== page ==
A Passion Reignited
Whether a frosty mug at a Stewart's drive-in or the brain-clearing rush of herbal effervescence from a freshly opened bottle of Hires at home, I grew up with a yen for root beer. Fortunately, this habit proved nonaddictive. As I moved on, the drink faded into a pleasant memory, occasionally relived but hardly a compulsion.
Neither did this early craving influence my decision to chronicle the life of Charles Elmer Hires, who turned a humble homemade root beer into an iconic national brand. Hires was an intrepid entrepreneur and an authentic American success story. His life and times would have fascinated me as much had he instead concocted a new ginger ale, pet food or soap powder.
Nonetheless, researching Charles E. Hires and the Drink that Wowed a Nation reawakened my latent root beer thirst. I ordered an eight-pack of modern-day Hires from Amazon (of all places) and began to sample other brands. Root beer seemed to be less prevalent today and certainly less promoted in the popular media. Was the spicy, woodsy flavor enjoyed by millions during Charles Hires’ heyday fading from the public’s palate? My findings suggest otherwise.
I discovered a thriving root beer subculture, a legion of fiercely loyal aficionados who shared my taste and interest in the brew. An array of websites, Facebook pages and blogs are devoted to discussing, dissecting and exalting root beer. Some sites, it is true, are mounted by commercial bottlers eager to pitch their wares. But others are clearly labors of love maintained by dedicated root beer buffs. Among these: Root Beer Review (“Root beer reviews by root beer lovers.”); The Root-Beer Blog (“Root Beer is a goodness, government is not and freedom and liberty are worth having and so is a good Root Beer!”), the Stark Raving (Root Beer) Blog! and the Association of Root Beer Enthusiasts.
Eric’s Gourmet Root Beer Site, perhaps the most comprehensive, presents histories of the vintage brands, industry news, reviews of new craft root beers and reader comments.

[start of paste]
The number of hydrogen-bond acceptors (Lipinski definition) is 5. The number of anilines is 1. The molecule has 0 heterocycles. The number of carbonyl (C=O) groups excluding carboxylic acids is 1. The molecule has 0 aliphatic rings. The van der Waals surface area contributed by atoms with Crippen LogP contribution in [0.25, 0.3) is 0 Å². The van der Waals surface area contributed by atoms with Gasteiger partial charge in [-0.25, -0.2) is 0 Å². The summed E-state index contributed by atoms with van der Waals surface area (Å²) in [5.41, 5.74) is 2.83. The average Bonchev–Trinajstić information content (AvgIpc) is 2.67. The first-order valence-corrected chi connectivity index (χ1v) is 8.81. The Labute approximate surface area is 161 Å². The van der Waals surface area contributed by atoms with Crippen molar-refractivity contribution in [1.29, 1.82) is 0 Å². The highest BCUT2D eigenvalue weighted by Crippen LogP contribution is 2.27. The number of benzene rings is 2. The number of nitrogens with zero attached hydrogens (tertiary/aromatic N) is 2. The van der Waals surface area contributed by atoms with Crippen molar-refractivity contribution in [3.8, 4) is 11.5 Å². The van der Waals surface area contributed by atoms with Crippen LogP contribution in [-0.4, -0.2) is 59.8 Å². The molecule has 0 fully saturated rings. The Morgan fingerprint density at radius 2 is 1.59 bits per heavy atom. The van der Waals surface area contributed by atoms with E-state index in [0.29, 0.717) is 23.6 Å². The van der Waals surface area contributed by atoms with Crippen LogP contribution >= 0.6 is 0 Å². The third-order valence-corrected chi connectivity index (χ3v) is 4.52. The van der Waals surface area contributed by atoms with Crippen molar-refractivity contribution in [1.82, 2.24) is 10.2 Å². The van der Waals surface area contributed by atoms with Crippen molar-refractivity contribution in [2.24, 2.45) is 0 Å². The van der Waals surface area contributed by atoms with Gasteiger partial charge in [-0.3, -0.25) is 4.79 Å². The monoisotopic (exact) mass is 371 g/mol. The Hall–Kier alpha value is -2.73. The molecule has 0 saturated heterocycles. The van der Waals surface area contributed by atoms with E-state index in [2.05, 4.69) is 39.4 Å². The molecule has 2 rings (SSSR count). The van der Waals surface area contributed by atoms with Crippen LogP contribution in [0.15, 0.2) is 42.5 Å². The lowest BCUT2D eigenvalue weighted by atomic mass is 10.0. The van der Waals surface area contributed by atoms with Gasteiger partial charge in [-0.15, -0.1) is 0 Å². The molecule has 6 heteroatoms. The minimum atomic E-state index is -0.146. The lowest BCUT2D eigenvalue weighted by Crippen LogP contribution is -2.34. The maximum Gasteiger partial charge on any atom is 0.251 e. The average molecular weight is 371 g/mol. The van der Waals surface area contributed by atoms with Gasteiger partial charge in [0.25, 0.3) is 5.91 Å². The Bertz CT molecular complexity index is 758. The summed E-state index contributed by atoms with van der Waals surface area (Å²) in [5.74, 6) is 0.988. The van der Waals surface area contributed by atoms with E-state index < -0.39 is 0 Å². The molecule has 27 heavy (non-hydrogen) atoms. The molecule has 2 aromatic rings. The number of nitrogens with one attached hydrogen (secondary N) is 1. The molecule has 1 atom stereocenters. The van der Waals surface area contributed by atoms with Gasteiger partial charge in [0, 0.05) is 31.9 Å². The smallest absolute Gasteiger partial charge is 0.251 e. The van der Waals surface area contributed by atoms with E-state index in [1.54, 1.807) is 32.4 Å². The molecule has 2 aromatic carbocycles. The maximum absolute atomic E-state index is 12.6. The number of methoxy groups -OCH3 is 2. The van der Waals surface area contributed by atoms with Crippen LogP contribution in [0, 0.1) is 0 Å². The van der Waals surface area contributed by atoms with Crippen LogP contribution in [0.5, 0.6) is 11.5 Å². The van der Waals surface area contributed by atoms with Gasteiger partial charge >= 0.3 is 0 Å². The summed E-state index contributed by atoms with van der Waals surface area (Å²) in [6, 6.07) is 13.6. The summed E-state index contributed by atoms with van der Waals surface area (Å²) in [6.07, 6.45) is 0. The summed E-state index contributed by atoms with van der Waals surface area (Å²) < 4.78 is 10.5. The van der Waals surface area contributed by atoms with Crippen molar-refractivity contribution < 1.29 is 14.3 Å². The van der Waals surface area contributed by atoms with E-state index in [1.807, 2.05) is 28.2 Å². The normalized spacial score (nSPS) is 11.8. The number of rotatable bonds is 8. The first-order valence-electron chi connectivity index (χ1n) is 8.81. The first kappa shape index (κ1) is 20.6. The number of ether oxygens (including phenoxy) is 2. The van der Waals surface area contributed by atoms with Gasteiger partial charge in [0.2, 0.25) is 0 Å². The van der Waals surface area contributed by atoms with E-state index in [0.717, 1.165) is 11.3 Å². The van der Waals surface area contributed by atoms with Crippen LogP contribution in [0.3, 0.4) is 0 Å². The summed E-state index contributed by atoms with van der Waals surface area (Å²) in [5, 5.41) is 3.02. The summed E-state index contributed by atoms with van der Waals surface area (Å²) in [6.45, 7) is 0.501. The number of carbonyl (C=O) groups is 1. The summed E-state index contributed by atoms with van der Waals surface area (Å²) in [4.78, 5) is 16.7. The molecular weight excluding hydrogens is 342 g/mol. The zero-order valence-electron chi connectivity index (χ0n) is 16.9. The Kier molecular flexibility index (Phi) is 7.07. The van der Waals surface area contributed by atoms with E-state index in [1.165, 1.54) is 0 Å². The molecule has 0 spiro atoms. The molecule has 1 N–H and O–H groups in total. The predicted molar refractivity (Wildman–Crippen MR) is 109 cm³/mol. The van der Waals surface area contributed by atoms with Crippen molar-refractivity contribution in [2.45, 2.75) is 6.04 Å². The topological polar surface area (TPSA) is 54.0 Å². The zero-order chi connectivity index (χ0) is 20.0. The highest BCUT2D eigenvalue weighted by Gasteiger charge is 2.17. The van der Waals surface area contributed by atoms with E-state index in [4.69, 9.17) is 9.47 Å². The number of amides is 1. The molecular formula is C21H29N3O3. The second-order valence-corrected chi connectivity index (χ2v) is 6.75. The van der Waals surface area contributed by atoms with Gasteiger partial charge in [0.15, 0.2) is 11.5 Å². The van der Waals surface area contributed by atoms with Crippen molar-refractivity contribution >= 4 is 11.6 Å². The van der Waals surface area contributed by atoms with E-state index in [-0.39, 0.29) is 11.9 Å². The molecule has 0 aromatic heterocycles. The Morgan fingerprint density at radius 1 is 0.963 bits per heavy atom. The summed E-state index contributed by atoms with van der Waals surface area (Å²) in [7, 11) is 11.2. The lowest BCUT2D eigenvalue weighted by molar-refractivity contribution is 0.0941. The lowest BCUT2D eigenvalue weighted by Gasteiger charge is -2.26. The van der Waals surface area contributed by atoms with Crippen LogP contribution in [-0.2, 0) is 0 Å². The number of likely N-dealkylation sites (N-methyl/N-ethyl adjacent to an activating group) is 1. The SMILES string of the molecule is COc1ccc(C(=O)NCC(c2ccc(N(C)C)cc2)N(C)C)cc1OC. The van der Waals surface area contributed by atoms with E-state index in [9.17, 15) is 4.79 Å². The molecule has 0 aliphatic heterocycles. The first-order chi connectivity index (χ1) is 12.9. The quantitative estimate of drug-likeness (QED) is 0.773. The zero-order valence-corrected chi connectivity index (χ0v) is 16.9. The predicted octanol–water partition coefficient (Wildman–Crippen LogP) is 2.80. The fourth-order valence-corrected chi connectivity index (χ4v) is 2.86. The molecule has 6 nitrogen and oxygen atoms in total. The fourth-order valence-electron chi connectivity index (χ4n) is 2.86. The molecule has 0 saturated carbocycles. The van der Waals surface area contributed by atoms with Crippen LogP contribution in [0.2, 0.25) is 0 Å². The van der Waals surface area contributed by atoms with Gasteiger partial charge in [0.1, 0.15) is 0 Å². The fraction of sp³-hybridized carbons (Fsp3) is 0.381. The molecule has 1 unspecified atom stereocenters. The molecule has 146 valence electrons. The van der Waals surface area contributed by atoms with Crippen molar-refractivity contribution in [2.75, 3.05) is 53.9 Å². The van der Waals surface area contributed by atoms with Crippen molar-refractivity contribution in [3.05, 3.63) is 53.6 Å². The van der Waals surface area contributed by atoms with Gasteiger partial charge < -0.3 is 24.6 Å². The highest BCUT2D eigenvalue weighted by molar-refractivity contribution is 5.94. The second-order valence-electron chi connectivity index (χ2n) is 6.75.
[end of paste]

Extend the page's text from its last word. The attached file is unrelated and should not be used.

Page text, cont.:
After perusing the painstaking instructions offered root beer homebrewers on other websites, I decided to join their ranks. I purchased a three-ounce bottle of Zatarain’s Root Beer Extract, a product quite similar to Hires’ original, and followed his 1880 instructions closely. To my surprise, my first attempt yielded a dozen bottles of root beer that were both delicious and nicely carbonated.
I also found that the craft beer movement, instrumental in improving the quality of real beer in America, had spawned dozens of craft root beers. Brands include Virgil’s, Maine, Boylan, Fitz’s, Dominion, Saranac and Sprecher. The online Root Beer Store offers details on these brews and many others. They are available at venues ranging from soda pop stores to Trader Joe’s and even some old-style taprooms.
This proliferation of craft brewers would not have displeased Charles Hires, provided they used natural ingredients and did not infringe on his trademark. However, another modern trend – alcoholic root beer – would surely have evoked his ire. One such brew, aptly dubbed Not Your Father’s Root Beer, boasts an alcohol content over 5 percent. While all fermented root beers contain a trace of alcohol, temperance advocate Hires was forced to battle a WCTU boycott that falsely contended the level in his drink was alarmingly high.
Meanwhile, “Big Soda” continues to woo root beer fanciers with traditional offerings – Barqs, Dads, Mug, Hanks and Frosty. Dr. Pepper Snapple alone produces four root beer brands – A&W, IBC, Stewarts and Hires. Regrettably, Hires ranks lowest in the company’s promotional pecking order.
In conclusion, I am pleased to report that the drink Charles Hires perfected and so successfully promoted over a century ago is at no risk of becoming a relic. While failing to attain the popularity of Coke or Pepsi, its unique flavor still delights and inspires a discerning minority. Indeed, root beer’s longevity reminds me of jazz music, another of my long-time passions. Neither root beer nor jazz has quite managed to achieve mainstream respectability in the modern era. Yet both tenaciously continue to endure, evolve and reward those receptive to their charms.
Bill Double is a freelance writer who enjoys wandering history’s less traveled byways and celebrating its under-appreciated actors. His most recent book Charles E. Hires and the Drink that Wowed a Nation is published by Temple University Press. “A Passion Reignited” was originally posted on North Philly Notes,a blog of TUP.